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With U.S. on the sidelines, local businesses struggle to whip up World Cup fever

TAMPA — One hundred U.S. Men’s Soccer team jerseys seemed like a safe bet in October when Ariel Martinez was ordering for his Best Buy Soccer and Lacrosse store.

But then the U.S. lost to soccer minnow Trinidad and Tobago in its final qualifying game for the 2018 FIFA World Cup. Three months after the jerseys arrived at his Gunn Highway store, all but 15 remain unsold.

"When they lost, we all looked at each other and said, ‘Oh no,’ ’’ Martinez said.

The world’s most-watched sporting event kicks off in Russia on Thursday when the host nation takes on Saudi Arabia. The month-long tournament is normally a boost for some businesses as patriotic fans snap up national team jerseys and pack bars to catch games.

Local soccer strongholds like MacDinton’s Irish Pub are still gearing up but some business owners worry that the absence of the U.S. team and a nine-hour time zone difference with Russia will dim interest this year.

The World Cup is only played every four years, limiting the chance for businesses to cash in. At least they have 2026 to look forward to with the announcement Wednesday that North America — the United States, Mexico and Canada — will host the event then.

Martinez, who has worked in soccer retail since 1998, still expects a sales bump this year. His store is almost out of national jerseys from countries that made it to the World Cup, like Colombia and Peru.

But it won’t be the 25 percent increase he’s seen for past tournaments, he said.

"That craze you see every four years, fans filling bars, I don’t think that will be there as much as in past World Cups," Martinez said.

MacDinton’s hopes he’s wrong.

The Irish-themed bar with locations in Soho and St. Petersburg bills itself as the home of soccer. As it has done for previous tournaments, it plans to screen almost every game.

That will mean opening as early as 8 a.m., when it will sell breakfast but not alcohol, said Seth Kingsbury, a manager at the Soho bar.

Even with the United States absent, he expects that expatriates from Great Britain and Central and South American countries will gather to watch games together.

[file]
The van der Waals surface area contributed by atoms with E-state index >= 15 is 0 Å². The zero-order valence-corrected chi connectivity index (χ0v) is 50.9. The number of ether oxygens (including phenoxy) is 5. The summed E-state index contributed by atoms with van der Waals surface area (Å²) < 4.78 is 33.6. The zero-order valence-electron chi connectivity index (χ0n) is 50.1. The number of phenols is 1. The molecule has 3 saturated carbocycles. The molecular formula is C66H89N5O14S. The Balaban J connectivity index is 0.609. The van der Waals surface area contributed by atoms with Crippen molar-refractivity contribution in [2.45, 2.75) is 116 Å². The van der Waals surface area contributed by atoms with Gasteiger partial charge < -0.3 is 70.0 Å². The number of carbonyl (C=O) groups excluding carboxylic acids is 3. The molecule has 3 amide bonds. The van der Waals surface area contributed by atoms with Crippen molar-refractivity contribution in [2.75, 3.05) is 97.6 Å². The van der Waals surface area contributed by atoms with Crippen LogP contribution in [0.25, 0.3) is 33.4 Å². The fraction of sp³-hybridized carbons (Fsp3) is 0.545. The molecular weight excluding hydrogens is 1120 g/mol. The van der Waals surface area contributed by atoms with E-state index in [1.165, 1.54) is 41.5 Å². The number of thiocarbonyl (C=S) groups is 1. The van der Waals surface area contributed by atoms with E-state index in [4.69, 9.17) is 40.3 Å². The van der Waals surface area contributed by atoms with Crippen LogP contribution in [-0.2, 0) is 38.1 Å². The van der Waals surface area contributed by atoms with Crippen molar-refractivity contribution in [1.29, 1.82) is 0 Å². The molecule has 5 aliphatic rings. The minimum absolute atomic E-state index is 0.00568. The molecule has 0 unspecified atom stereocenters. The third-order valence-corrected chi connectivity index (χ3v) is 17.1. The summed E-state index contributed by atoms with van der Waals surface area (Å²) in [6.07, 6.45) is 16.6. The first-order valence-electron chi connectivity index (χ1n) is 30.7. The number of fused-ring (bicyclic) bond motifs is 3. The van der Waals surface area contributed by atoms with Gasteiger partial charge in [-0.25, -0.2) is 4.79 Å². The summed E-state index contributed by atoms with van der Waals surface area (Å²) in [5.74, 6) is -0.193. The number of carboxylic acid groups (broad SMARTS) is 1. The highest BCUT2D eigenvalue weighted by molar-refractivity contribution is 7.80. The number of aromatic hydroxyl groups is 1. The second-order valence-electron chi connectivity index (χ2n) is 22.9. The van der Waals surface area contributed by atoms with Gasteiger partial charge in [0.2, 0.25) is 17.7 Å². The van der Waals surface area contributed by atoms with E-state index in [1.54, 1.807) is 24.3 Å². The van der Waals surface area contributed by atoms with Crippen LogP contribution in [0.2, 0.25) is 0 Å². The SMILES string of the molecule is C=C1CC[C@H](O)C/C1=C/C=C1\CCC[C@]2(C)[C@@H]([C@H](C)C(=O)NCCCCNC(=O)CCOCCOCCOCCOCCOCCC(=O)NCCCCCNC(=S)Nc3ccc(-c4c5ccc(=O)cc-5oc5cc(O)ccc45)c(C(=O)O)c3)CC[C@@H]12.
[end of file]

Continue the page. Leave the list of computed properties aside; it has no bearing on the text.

"Obviously having the U.S. in the running would be better for us, but we still have a loyal soccer following and finals will be busy regardless," Kingsbury said.

The bar will show games on televisions and a large projection screen. But early start times mean it won’t be able to use an outdoor projection screen that would struggle to compete with daylight.

La Pequeña Colombia on Armenia Avenue is planning a breakfast buffet for fans who turn up early to watch games. Watch parties are also expected at GameTime in Ybor City and Yeomans, a British pub in downtown Tampa.

Concern about the level of interest in this World Cup spreads beyond Tampa Bay.

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Merchandise sales across the United States are unlikely to match those of previous tournaments and there may be fewer and smaller watch parties, meaning less of a boost for bars and restaurants, said Rick French, chairman and chief executive of French West Vaughan, the second largest sports marketing practice in the nation.

"It isn’t just fans who are disappointed," French said. "There are a lot of businesses that would have benefited from the team qualifying that won’t see that same level of lift."

A decline in television viewers also is predicted.

The 2014 World Cup in Brazil, when games aired in the afternoon and early evening, drew record U.S. viewership. An estimated 24.7 million people watched the U.S. game with Portugal and U.S. games accounted for almost 20 percent of ESPN’s total viewers.

The Fox network paid more than $400 million for the U.S. TV rights for this year’s event and the 2022 tournament. Fox insists viewers still will tune in to see world stars like Portugal’s Cristiano Ronaldo and Argentina’s Lionel Messi.

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In addition to its two sports channels, Fox will broadcast more games on network television than during the past four tournaments combined.

The network has projected that the absence of the U.S. team will cost it about $20 million in advertising revenue, according to a Bloomberg report.

Games will also be shown on Telemundo. The Comcast-owned network paid $600 million for the Spanish-language rights for the next two tournaments.

"Viewership will be down," said Stefan Szymanski, co-author of Soccernomics and a University of Michigan professor who studies sports economics, "but I don’t think it’s going to be catastrophic."

Contact Christopher O’Donnell at codonnell@tampabay.com or (813) 226-3446. Follow @codonnell_Times.

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